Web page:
Home MTA Politics Voters: Bloomberg failing on public transportation

Voters: Bloomberg failing on public transportation

by Benjamin Kabak

When Michael Bloomberg upending term limits and ran for a third four-year stint as Mayor of New York City, he did so on a platform of reforming mass transit in New York City. Less than six months after Election Day, voters are already indicted Bloomberg for his public transportation failures.

Bloomberg’s plan was a fairly straight-forward one. It included 33 points that ranged from subway expansion plans pushed by transit advocates – F express, for instance – to controversial calls to make all bus rides free to the amorphous “overhauling the MTA” and “trimming the fat” that have become transit buzzwords in New York City over the past 10-15 years. Generally, as I noted in August, because Bloomberg controls just 4 of the 14 votes on the MTA’s board, his plan was a populist appeal for votes from disgruntled New York City subway riders and not something he could actually implement.

Yet, despite this political reality, Bloomberg pushed the plan in TV spots and Internet ads. He railed against the state of transit, and despite a less-than-stellar transit record during his first two terms, he made his campaign about improving transit in the city. After earning his reelection, he quickly cooled talk on his transit promises, and since then, we’ve heard little from Bloomberg on his late-summer promises to help the cash-starved MTA.

Yesterday, a Marist revealed that New Yorkers aren’t keen with the Mayor’s transit record but that they also don’t care too much about it. The poll – available in full here – gave Bloomberg a 56 percent approval rating, and 38 percent of respondents called Bloomie the best mayor in New York City in three decades.

While voters say overall quality of life has improved, New Yorkers’ views of transportation have not. The poll asked voters if, in the past eight years since Bloomberg became better, public transit had gotten better, worse or stayed the same. While in 2006 voters thought transit had improved under Bloomberg’s watch, this time around 46 percent believed the subways and buses have gotten worse. Of the remaining 54 percent, 18 percent said the options are better, and 36 percent said transit has stayed the same.

In response, the Straphangers Campaign tried to spin as though New Yorkers are making a connection. “Not surprisingly,” Gene Russianoff said, “voters hold the Mayor accountable for the bad news about transit.”

The problem, however, is that voters do not hold the Mayor accountable for the bad news about transit. Voters don’t hold the mayor accountable; they don’t hold their State Senators accountable; they don’t hold the Assembly accountable; they don’t hold anyone accountable. New Yorkers prefer to complain about the MTA – offering similar services for a higher nominal-dollar but not inflation-adjusted dollar price today than they did eight years ago – than actually do something or vote someone into office who will do something about it.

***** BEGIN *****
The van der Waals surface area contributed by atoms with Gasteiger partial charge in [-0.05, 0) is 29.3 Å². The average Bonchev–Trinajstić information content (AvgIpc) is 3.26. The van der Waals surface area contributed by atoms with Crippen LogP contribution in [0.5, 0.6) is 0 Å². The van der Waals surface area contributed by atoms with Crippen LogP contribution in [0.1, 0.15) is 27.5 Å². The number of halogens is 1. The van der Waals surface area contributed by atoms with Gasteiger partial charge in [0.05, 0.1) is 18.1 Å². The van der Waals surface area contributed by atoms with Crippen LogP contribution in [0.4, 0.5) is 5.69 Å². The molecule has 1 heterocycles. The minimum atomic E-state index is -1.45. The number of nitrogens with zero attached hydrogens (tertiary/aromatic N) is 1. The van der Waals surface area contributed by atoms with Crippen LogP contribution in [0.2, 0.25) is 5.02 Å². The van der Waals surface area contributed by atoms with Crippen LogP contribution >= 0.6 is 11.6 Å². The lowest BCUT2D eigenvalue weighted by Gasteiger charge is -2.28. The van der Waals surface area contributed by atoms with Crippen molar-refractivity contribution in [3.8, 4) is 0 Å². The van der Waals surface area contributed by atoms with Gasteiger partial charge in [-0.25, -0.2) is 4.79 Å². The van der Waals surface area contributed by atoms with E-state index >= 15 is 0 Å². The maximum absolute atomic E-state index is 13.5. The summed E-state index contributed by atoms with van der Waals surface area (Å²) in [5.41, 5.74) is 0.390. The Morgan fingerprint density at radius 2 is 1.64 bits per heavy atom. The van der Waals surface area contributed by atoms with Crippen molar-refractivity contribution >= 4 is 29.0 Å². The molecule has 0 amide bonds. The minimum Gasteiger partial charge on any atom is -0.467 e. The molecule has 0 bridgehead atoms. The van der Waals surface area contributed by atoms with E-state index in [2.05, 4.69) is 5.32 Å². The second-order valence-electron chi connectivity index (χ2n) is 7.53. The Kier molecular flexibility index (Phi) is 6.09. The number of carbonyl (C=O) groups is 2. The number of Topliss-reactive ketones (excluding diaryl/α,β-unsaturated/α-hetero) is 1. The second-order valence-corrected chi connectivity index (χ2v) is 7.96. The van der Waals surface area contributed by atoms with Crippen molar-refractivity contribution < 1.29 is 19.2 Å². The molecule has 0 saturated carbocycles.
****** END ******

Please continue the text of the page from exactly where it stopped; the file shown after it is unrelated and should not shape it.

Over the last six months, Mayor Bloomberg has been an abject failure on transit. In fact, since his congestion pricing plan failed to garner approval in Albany, Bloomberg has been a non-entity when it comes to helping the MTA. He hasn’t expressed support for a permanent funding plan based on bridge tolls or a renewed congestion pricing push. He hasn’t vowed to fund student transit as the municipality that schools children should. He hasn’t made noises in Albany to help rescue the MTA, and he hasn’t done much of anything in New York. Still, New Yorkers view him favorable, and they clearly do not hold him accountable for bad news about transit.

As the MTA falters, political apathy on the part of voters is just another force with which those who want transit investment must contend. New Yorkers recognize the importance of public transportation to New York City, and they recognize that it isn’t as good as it should be or once was. Yet, the fingers are pointed not at our elected officials but at an MTA too poor to do much about it. These poll results reflect badly on Bloomberg, but no one would hold him accountable.

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20 comments

Alon Levy April 14, 2010 - 3:32 am

If you let politicians buy your vote, don’t be surprised that they turn out to have lied to you.

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Andrew April 14, 2010 - 6:51 am

But I think people do hold Bloomberg responsible, because I think people think the MTA is a city agency. What’s changed since 2006? Aside from the completion of some capital projects and some minor service changes (mostly improvements, but small ones), the only change is that a bunch of service cuts are about to be implemented.

And people blame Bloomberg not because the city hasn’t contributed properly to the MTA but because, in the people’s mind, the MTA is a part of the city.

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Dave April 14, 2010 - 8:55 am

You are a fool if A) you voted for Bloomberg and believed this or B) you voted for Bloomberg.

This guy is as full of hot air as any politician out there. Nice job New Yorkers!

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E. Aron April 14, 2010 - 9:02 am

Indeed, had Bill Thompson – the man with 0 ideas on anything, been elected, we’d all live in a tax-free paradise where we could teleport everywhere.

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Rob April 14, 2010 - 8:56 am

Dave is right. Bloomberg is a big schmuck. He is just like Obama. A politicial who will say and do anything to get elected and then screw the public. If you fell for this, you are indeed a sap.

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E. Aron April 14, 2010 - 9:06 am

Name a few ways in which you’re being “screwed,” considering your federal taxes have likely been cut recently. I also challenge you to list ways in which you would be less screwed had you voted for either of their challengers. You wont be able to.

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Benjamin Kabak April 14, 2010 - 9:19 am

Don’t expect a reply. Dave, Rob and Dan are the same person, and I have no tolerance for people who do that. This person has been banned from commenting.

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E. Aron April 14, 2010 - 9:40 am

Fair – banal, apathetic remarks like this just drive me nuts.

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Dan April 14, 2010 - 8:57 am

If you voted for him, you get what you deserve. Idiots.